Morning Joe talks Trump Effect and the Media at Ole Miss
Published 10:30 am Sunday, September 16, 2018
The Gertrude Ford Center for the Performing Arts hosted NBC’s Joe Scarborough and Mika Brzezinski in a conversation with presidential historian Jon Meacham on Friday evening.
The “Morning Joe” stars and Meacham discussed the state of the country as it relates to President Trump, his relationship with the media and what it means in a historical context.
“We have a president who represents the most vivid manifestation of a lot of the American prejudices against a free press,” Meacham said. “There’s never been a president who thought they’d been dealt with fairly. There’s never been a politician, really, who thought they’d been dealt with fairly.”
The “Trump Effect,” Meacham said, is the idea that the consequences of the President’s actions have a widespread – often negative – influence on the public. Both Scarborough and Brzezinski said they were well aware of the phenomenon, and cited examples of the moment they first realized its existence.
Scarborough said, in 10 years of knowing Trump, he’s never met anyone who was so obsessed about what the press thought about him. When Trump was still hosting The Apprentice in the early 2000s, Scarborough recalled multiple occasions when the now-President would fax the show’s ratings to him, with the attached message reading, “Look Joe, I’ve got the No. 1 show on television.”
However, he said, the show consistently ranked around No. 17.
“I think it was February 2017, where he was at an event and called the press ‘the enemy of the people.’ And that’s a Stalinist phrase. It’s been used by dictators, by demagogues… for decades now, to attack the press. It was such a potent weapon against political enemies that Khrushchev, after Stalin’s death, actually banned the use of the term in the Soviet Union,” Scarborough said. “But Donald Trump was using it. I think he’d just figured out he was not going to get a free pass from the press.”
Brzezinski recalled a more recent incident in which Trump started calling out an NBC reporter by name during campaign rallies. In that moment, she said, she felt real fear for reporters in America and realized deep-down the damaging potential of the “Trump Effect.”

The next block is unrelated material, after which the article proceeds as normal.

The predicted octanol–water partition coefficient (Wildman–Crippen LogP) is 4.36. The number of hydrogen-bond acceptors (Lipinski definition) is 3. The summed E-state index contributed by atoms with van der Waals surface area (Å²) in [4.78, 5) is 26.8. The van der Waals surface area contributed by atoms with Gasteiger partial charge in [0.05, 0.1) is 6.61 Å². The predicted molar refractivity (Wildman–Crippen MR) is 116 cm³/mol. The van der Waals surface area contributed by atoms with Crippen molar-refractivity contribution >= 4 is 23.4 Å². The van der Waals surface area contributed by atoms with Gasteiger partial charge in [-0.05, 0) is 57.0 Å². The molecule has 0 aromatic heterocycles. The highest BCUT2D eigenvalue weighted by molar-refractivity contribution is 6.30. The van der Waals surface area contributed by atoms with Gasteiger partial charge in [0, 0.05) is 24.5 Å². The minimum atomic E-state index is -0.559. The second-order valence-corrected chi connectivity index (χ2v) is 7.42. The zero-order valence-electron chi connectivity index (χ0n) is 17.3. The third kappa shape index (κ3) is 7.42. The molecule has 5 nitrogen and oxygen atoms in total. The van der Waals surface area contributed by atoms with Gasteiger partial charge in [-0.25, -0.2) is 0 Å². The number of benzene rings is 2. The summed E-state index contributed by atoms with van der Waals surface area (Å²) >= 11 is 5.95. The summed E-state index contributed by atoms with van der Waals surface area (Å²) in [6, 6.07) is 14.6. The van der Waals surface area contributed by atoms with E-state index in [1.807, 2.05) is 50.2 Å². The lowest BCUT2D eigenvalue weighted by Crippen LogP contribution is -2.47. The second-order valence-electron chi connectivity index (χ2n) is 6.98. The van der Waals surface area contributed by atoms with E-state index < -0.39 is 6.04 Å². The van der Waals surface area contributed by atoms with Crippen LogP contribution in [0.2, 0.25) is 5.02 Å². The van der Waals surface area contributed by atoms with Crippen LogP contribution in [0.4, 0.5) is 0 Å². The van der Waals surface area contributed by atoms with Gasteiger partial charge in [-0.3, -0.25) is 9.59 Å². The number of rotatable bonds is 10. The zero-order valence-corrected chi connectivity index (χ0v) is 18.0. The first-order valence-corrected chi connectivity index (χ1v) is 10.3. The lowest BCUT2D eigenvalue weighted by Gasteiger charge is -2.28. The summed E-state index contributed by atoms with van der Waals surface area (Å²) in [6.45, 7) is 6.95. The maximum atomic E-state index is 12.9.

Brzezinski also said viewing the Trump administration through the eyes of her father, Zbigniew Brzezinski, a Poland native and diplomat who witnessed the rise of Adolf Hitler, put things in perspective.
“I got a real dose of just how serious this can be from my own father on his deathbed. The discussions we had of Trump, which we had to stop having, were so disturbing to him, because for him, his entire life he had worked on strategic partnerships, on political relations,” Brzezinski said. “My father (and) my mother escaped Hitler. We only know what freedom feels like. So when you talk to someone who has that background, this is way not normal.”
However, Scarborough said, it’s important to not overreact, especially as members of the media. Citing several moments where he and Brzezinski became angry about something the President said, or an event that transpired, Scarborough said he meditates on the mantra, “We’re here to work, not war.”
He also stressed keeping things in perspective. Watching Ken Burns’ documentary on the Vietnam War – wherein 46 men were sent home in body bags a day – helps him and Brzezinski remind themselves that presidents have lied before and things have been worse. In the long run, he said, Trump’s political legacy will serve as a cautionary tale.
“We have to understand that the media bears a responsibility for people not trusting us. I say this as a conservative, no longer a Republican, but a conservative nonetheless,” Scarborough said. “We have got to keep our heads about us and go to work. It is not our job to decide whether Democrats or Republicans win the elections. That’s the voter’s job. It’s our job to speak truth.”